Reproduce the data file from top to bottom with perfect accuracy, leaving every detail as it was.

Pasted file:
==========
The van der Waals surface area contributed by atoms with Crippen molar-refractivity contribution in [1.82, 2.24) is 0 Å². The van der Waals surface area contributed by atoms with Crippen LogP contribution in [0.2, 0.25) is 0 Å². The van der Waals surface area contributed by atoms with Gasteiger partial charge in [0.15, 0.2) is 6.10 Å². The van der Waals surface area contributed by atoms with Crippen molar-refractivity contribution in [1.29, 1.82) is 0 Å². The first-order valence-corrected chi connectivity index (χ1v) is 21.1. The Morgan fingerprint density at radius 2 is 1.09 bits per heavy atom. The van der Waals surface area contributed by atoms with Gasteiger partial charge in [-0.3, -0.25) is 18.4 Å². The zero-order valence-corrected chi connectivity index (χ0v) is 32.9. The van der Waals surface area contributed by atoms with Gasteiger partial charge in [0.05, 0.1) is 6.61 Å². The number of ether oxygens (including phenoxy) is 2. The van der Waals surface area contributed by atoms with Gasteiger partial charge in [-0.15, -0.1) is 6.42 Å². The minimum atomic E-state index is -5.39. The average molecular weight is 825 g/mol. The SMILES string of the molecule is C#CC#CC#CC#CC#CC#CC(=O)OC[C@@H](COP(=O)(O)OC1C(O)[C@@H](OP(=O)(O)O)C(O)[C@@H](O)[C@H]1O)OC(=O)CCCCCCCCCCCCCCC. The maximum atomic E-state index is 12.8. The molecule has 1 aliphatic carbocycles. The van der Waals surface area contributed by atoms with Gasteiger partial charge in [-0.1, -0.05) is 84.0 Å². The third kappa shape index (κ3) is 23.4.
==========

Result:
The van der Waals surface area contributed by atoms with Crippen molar-refractivity contribution in [1.82, 2.24) is 0 Å². The van der Waals surface area contributed by atoms with Crippen LogP contribution in [0.2, 0.25) is 0 Å². The van der Waals surface area contributed by atoms with Gasteiger partial charge in [0.15, 0.2) is 6.10 Å². The van der Waals surface area contributed by atoms with Crippen molar-refractivity contribution in [1.29, 1.82) is 0 Å². The first-order valence-corrected chi connectivity index (χ1v) is 21.1. The Morgan fingerprint density at radius 2 is 1.09 bits per heavy atom. The van der Waals surface area contributed by atoms with Gasteiger partial charge in [-0.3, -0.25) is 18.4 Å². The zero-order valence-corrected chi connectivity index (χ0v) is 32.9. The van der Waals surface area contributed by atoms with Gasteiger partial charge in [0.05, 0.1) is 6.61 Å². The number of ether oxygens (including phenoxy) is 2. The van der Waals surface area contributed by atoms with Gasteiger partial charge in [-0.15, -0.1) is 6.42 Å². The minimum atomic E-state index is -5.39. The average molecular weight is 825 g/mol. The SMILES string of the molecule is C#CC#CC#CC#CC#CC#CC(=O)OC[C@@H](COP(=O)(O)OC1C(O)[C@@H](OP(=O)(O)O)C(O)[C@@H](O)[C@H]1O)OC(=O)CCCCCCCCCCCCCCC. The maximum atomic E-state index is 12.8. The molecule has 1 aliphatic carbocycles. The van der Waals surface area contributed by atoms with Gasteiger partial charge in [-0.1, -0.05) is 84.0 Å². The third kappa shape index (κ3) is 23.4.